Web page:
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Why Yegor Sharangovich Is The Classic Avalanche Trade Target



Avalanche Sharangovich

It seems like every summer the Colorado Avalanche go out and acquire a player made available by their current team when their value is perhaps at its lowest.

In 2019, it was Andre Burakovsky they targeted from the Washington Capitals. A talented young player who needed a change of scenery. Just over a year later, the Avalanche stole Devon Toews from the Islanders, who were in a bit of a cap crunch. And last year, Colorado went all-in on the struggling Alexandar Georgiev, giving up some mid-round draft picks for the goaltender, and it paid off big time.

What player in a similar position could they target this summer? Look no further than Yegor Sharangovich in New Jersey.

This week, it was reported that the Devils are taking calls on Sharangovich. The 25 year old winger took a step back this past season, and with the acquisitions the Devils made throughout the season, he was a scratch for most of the playoffs, dressing for just three games.

I asked our New Jersey Hockey Now reporter James Nichols what happened with him this season, as he scored 24 goals just one year prior.

“He had a down year this year. Think it was a matter of circumstance,” he said. “Palat coming in pushed him down the depth chart. I think he thrives more in a scoring role and he was reduced to more of a checking role. He’s a really good two-way forward, though. He can play on both special teams units and has a really good shot.”

The Palat signing was one thing, but the acquisition of Timo Meier at the deadline really pushed Sharangovich down, and with the Devils looking to re-sign Meier long-term, that might mean a trade for the young Belarusian forward is on the table.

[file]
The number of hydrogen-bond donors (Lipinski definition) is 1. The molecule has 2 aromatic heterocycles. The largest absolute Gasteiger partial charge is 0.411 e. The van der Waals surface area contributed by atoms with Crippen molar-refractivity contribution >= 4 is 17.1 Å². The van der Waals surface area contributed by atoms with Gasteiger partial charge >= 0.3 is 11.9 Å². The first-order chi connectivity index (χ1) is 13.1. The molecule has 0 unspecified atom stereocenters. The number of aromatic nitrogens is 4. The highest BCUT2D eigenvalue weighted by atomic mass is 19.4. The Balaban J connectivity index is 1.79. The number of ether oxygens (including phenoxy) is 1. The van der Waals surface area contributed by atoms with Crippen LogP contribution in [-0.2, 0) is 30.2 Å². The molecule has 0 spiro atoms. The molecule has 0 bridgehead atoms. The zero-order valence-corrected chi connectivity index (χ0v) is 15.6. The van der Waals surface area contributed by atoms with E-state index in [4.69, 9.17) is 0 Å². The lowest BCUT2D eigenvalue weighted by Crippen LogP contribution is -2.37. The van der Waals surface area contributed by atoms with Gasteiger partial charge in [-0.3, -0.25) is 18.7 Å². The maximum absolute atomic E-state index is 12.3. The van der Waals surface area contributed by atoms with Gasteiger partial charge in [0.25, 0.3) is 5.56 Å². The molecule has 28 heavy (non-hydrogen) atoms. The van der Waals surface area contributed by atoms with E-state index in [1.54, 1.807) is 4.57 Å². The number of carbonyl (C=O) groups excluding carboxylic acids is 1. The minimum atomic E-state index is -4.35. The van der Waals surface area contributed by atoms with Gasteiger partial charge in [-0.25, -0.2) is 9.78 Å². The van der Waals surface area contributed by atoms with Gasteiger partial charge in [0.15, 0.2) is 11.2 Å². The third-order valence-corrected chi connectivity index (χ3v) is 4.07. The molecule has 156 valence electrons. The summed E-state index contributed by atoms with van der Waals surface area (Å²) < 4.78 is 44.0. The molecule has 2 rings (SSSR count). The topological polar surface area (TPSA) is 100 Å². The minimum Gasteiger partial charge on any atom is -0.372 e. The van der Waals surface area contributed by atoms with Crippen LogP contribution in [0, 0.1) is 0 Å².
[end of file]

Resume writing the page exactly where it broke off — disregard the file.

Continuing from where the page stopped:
While Sharangovich lost his job in the playoffs, he still had a steady role during the regular season. Nico Hischier was the only forward who averaged more time-on-ice per game on the penalty kill, so he was still a trusted player. That same penalty kill finished fourth in the NHL.

Offensively, the biggest dip for Sharangovich came with goal scoring. His assists-per-60 rate at even strength was identical to his previous two seasons, but his goals-per-60 took a big nosedive, falling from .94 to .6. Could some of that have been bad luck? Perhaps. His expected goals-per-60 rate was actually higher this year than last, but his shooting percentage dropped pretty significantly compared to the prior two seasons.

So while his numbers took a step back, he was still generating chances. The puck just wasn’t going in the net as often as it was his first two seasons. It wouldn’t be unreasonable to think he can return to the production from the previous season.

To his credit, Sharangovich vowed to make some changes this summer to see if it would help.

“This season didn’t go the way I wanted it to go,” Sharangovich explained. “I’m going to work on myself this summer. I will change my preseason workouts on the ice because a lot of guys got to a new level. There’s a couple of new guys on the team and my ice time went down. My role has changed.”

Targeting a player with talent who got pushed down the lineup is exactly what the Avalanche did with Burakovsky, so it’s easy to see why Sharangovich might be someone they would target.

So what would it take to acquire him? According to Nichols, the Devils might be willing to move him for a second round pick.

That’s a bit of a problem.

The Avalanche don’t own any second round picks for the next three seasons, as they moved them in three separate trade deadline deals the last two seasons. So if Colorado was interested in Sharangovich, they might have to get creative to acquire him, which is exactly what I said MacFarland might have to do this summer.

But targeting the player makes sense, and given the previously mentioned trade history of the Avalanche, I wouldn’t be surprised if they’ve already made a call.

Colorado's premier coverage of the Avalanche from professional hockey people. Evan Rawal, Editor-in-Chief. Part of the National Hockey Now family.

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